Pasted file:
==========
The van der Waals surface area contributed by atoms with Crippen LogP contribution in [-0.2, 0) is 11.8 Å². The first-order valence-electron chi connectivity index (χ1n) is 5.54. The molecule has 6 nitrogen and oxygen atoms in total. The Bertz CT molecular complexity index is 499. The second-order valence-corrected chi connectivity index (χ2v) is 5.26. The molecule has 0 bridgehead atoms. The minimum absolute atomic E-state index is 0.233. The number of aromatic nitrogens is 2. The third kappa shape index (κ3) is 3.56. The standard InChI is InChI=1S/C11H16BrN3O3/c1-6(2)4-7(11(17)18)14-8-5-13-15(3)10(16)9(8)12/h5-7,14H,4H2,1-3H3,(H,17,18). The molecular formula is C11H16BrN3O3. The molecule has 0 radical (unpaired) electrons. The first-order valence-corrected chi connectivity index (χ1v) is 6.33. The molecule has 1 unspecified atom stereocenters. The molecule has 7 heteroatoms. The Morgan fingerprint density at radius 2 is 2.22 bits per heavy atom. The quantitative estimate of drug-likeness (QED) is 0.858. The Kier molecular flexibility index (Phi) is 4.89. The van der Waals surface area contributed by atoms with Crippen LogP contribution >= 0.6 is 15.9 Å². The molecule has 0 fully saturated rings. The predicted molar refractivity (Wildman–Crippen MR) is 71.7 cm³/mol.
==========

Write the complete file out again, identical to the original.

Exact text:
The van der Waals surface area contributed by atoms with Crippen LogP contribution in [-0.2, 0) is 11.8 Å². The first-order valence-electron chi connectivity index (χ1n) is 5.54. The molecule has 6 nitrogen and oxygen atoms in total. The Bertz CT molecular complexity index is 499. The second-order valence-corrected chi connectivity index (χ2v) is 5.26. The molecule has 0 bridgehead atoms. The minimum absolute atomic E-state index is 0.233. The number of aromatic nitrogens is 2. The third kappa shape index (κ3) is 3.56. The standard InChI is InChI=1S/C11H16BrN3O3/c1-6(2)4-7(11(17)18)14-8-5-13-15(3)10(16)9(8)12/h5-7,14H,4H2,1-3H3,(H,17,18). The molecular formula is C11H16BrN3O3. The molecule has 0 radical (unpaired) electrons. The first-order valence-corrected chi connectivity index (χ1v) is 6.33. The molecule has 1 unspecified atom stereocenters. The molecule has 7 heteroatoms. The Morgan fingerprint density at radius 2 is 2.22 bits per heavy atom. The quantitative estimate of drug-likeness (QED) is 0.858. The Kier molecular flexibility index (Phi) is 4.89. The van der Waals surface area contributed by atoms with Crippen LogP contribution >= 0.6 is 15.9 Å². The molecule has 0 fully saturated rings. The predicted molar refractivity (Wildman–Crippen MR) is 71.7 cm³/mol.